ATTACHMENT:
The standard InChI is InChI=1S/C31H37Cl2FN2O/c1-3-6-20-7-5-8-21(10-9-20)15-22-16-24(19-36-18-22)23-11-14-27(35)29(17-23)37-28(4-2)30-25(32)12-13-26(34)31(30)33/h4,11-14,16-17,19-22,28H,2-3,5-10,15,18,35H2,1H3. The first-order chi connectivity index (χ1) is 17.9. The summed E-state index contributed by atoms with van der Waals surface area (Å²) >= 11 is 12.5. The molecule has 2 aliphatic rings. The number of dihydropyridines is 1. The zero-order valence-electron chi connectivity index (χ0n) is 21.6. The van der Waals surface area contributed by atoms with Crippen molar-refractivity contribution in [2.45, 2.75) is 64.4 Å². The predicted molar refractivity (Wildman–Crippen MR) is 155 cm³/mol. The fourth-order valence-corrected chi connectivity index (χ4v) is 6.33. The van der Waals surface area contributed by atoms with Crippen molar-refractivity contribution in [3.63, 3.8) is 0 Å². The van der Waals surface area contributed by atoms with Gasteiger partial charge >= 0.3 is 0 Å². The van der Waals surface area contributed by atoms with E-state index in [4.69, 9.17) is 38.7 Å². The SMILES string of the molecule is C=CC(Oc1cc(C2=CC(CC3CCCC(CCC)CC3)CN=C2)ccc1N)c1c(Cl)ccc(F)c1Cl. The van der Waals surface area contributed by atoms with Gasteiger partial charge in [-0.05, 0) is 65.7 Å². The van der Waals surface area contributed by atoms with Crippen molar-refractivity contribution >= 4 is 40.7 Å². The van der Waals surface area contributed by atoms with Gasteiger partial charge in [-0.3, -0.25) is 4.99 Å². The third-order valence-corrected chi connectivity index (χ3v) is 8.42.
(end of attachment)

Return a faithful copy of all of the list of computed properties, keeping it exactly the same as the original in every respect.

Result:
The standard InChI is InChI=1S/C31H37Cl2FN2O/c1-3-6-20-7-5-8-21(10-9-20)15-22-16-24(19-36-18-22)23-11-14-27(35)29(17-23)37-28(4-2)30-25(32)12-13-26(34)31(30)33/h4,11-14,16-17,19-22,28H,2-3,5-10,15,18,35H2,1H3. The first-order chi connectivity index (χ1) is 17.9. The summed E-state index contributed by atoms with van der Waals surface area (Å²) >= 11 is 12.5. The molecule has 2 aliphatic rings. The number of dihydropyridines is 1. The zero-order valence-electron chi connectivity index (χ0n) is 21.6. The van der Waals surface area contributed by atoms with Crippen molar-refractivity contribution in [2.45, 2.75) is 64.4 Å². The predicted molar refractivity (Wildman–Crippen MR) is 155 cm³/mol. The fourth-order valence-corrected chi connectivity index (χ4v) is 6.33. The van der Waals surface area contributed by atoms with Crippen molar-refractivity contribution in [3.63, 3.8) is 0 Å². The van der Waals surface area contributed by atoms with Gasteiger partial charge >= 0.3 is 0 Å². The van der Waals surface area contributed by atoms with E-state index in [4.69, 9.17) is 38.7 Å². The SMILES string of the molecule is C=CC(Oc1cc(C2=CC(CC3CCCC(CCC)CC3)CN=C2)ccc1N)c1c(Cl)ccc(F)c1Cl. The van der Waals surface area contributed by atoms with Gasteiger partial charge in [-0.05, 0) is 65.7 Å². The van der Waals surface area contributed by atoms with Crippen molar-refractivity contribution >= 4 is 40.7 Å². The van der Waals surface area contributed by atoms with Gasteiger partial charge in [-0.3, -0.25) is 4.99 Å². The third-order valence-corrected chi connectivity index (χ3v) is 8.42.